I was shocked to find myself in Minnesota last night, in 1989…and think that I could just as well have been living in the Longdale Mississippi in the early sixties (recall the 1963 murder of three civil rights workers). Well, that’s a stretch, but not much.
I’m referring to the movie "North Country", which I watched in some trepidation, with my wife, and my daughter and her boyfriend. It tells the story of Josey (Lois Jenson) who after ten years of witnessing and enduring both subtle and in-your-face sexual harassment at a Minnesota iron mine, launches America’s first-ever class action lawsuit for sexual harassment.
The film, while based on a real event, is "fictionalized inspiration" and can be charged with being preachy and inflated. But there’s a case here for some Flannery O’Connor wisdom: "To the nearly blind you draw with large startling figures, to the hard of hearing you shout." And this is what the film does with great effect.
It ends with a courtroom victory. Other women, inspired by the courage of Josey (Lois), stand up and join her, giving legal and moral weight to the class action.
But in real life it wouldn’t be until fourteen years later, in 1997, that federal appellate Judge Donald Lay, in reversing a lower court decision, would write concerning Jenson vs. Eveleth (Corp): "The emotional harm, brought about by this record of human indecency, sought to destroy the human psyche as well as the human spirit…. The humiliation and degradation suffered by these women is irreparable."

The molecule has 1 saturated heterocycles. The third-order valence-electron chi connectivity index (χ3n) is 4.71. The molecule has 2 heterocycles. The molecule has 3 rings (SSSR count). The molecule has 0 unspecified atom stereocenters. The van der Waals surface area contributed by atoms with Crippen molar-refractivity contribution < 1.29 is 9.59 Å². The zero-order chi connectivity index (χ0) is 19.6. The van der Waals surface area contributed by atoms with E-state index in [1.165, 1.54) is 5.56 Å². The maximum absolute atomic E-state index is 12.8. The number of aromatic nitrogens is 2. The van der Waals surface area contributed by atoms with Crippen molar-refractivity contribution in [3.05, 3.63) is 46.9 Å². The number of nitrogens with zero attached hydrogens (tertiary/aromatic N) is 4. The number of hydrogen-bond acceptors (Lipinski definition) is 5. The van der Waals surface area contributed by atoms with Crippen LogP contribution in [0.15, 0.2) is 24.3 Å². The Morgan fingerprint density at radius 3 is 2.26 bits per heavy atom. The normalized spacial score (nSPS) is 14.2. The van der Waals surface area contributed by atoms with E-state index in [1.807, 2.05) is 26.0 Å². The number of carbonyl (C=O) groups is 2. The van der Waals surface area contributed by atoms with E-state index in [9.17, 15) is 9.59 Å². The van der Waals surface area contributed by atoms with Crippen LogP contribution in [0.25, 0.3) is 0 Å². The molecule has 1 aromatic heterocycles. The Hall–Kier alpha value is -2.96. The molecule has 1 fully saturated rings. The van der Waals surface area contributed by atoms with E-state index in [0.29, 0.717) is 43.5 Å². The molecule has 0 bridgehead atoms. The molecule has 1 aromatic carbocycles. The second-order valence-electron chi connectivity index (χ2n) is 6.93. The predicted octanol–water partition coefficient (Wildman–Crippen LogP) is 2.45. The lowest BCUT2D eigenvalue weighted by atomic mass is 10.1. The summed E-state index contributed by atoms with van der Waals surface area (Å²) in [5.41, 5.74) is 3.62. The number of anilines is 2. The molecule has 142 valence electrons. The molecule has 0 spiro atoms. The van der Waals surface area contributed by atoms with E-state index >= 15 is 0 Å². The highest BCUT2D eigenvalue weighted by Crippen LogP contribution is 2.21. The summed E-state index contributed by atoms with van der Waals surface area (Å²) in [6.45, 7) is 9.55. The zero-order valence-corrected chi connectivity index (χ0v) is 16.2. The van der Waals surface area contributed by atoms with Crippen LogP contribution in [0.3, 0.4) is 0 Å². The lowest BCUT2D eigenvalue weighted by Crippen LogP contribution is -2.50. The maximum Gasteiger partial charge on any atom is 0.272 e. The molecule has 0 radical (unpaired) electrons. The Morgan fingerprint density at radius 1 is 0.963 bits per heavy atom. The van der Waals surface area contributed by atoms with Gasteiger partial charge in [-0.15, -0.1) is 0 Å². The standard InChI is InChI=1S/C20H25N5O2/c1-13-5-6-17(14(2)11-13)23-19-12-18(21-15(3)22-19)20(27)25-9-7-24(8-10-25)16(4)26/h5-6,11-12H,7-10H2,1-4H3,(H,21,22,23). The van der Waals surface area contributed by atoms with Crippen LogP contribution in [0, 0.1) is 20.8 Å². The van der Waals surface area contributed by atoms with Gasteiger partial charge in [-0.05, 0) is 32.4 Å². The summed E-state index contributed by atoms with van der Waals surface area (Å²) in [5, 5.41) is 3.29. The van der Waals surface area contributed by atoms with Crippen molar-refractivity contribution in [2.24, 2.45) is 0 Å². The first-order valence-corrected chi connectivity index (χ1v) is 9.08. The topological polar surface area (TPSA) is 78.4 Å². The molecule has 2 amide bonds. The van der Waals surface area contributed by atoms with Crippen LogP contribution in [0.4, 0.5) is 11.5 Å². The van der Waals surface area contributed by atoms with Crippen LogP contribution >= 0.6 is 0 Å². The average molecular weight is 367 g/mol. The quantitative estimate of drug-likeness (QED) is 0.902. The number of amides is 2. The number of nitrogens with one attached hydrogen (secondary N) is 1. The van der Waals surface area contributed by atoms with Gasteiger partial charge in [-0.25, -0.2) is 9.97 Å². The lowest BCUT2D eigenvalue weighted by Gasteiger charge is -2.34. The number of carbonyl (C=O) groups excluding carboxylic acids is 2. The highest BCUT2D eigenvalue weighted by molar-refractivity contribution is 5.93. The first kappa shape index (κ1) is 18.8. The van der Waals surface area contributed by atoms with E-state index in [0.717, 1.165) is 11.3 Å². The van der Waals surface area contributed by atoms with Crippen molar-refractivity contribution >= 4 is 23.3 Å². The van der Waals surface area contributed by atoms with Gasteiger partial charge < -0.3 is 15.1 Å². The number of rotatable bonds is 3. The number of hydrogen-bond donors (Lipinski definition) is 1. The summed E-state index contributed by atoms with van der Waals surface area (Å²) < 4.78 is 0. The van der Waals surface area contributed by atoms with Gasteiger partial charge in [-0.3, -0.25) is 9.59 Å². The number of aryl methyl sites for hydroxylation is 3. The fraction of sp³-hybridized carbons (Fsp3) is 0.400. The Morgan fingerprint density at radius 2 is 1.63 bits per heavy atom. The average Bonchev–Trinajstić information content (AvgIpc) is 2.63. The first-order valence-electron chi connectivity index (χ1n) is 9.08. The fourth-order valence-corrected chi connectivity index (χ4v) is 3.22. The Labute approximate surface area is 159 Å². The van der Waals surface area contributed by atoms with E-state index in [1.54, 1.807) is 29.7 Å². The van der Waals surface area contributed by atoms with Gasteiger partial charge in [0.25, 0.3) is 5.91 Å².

Allow me a wee bit of fulminating as I make this connection: Tragically, our own Christian churches have contributed to a Patriarchy where women, once chattel and non-entities, are still defined into "roles". The roots of this kind of Patriarchy, if not continually pulled up, will reestablish and poison again.
As followers of Jesus, we need always to read our culture, our bible, our theology, through the lens of the gospel. In Jesus, there’s not a whisper of misogyny.
Here’s Dorothy Sayers’ wonderful take on Jesus and women:
Perhaps it is no wonder that the women were first at the Cradle and last at the Cross. They had never known a man like this Man. A prophet and teacher who never nagged at them, never flattered or coaxed or patronized; who never made arch jokes about them, never treated them either as "The women, God help us!" or The ladies, God bless them!; who rebuked without querulousness and praised without condescension; who took their questions and arguments seriously; who never mapped out their sphere for them, never urged them to be feminine or jeered at them for being female; who had no axe to grind and no uneasy male to defend; who took them as he found them and was completely unself-conscious.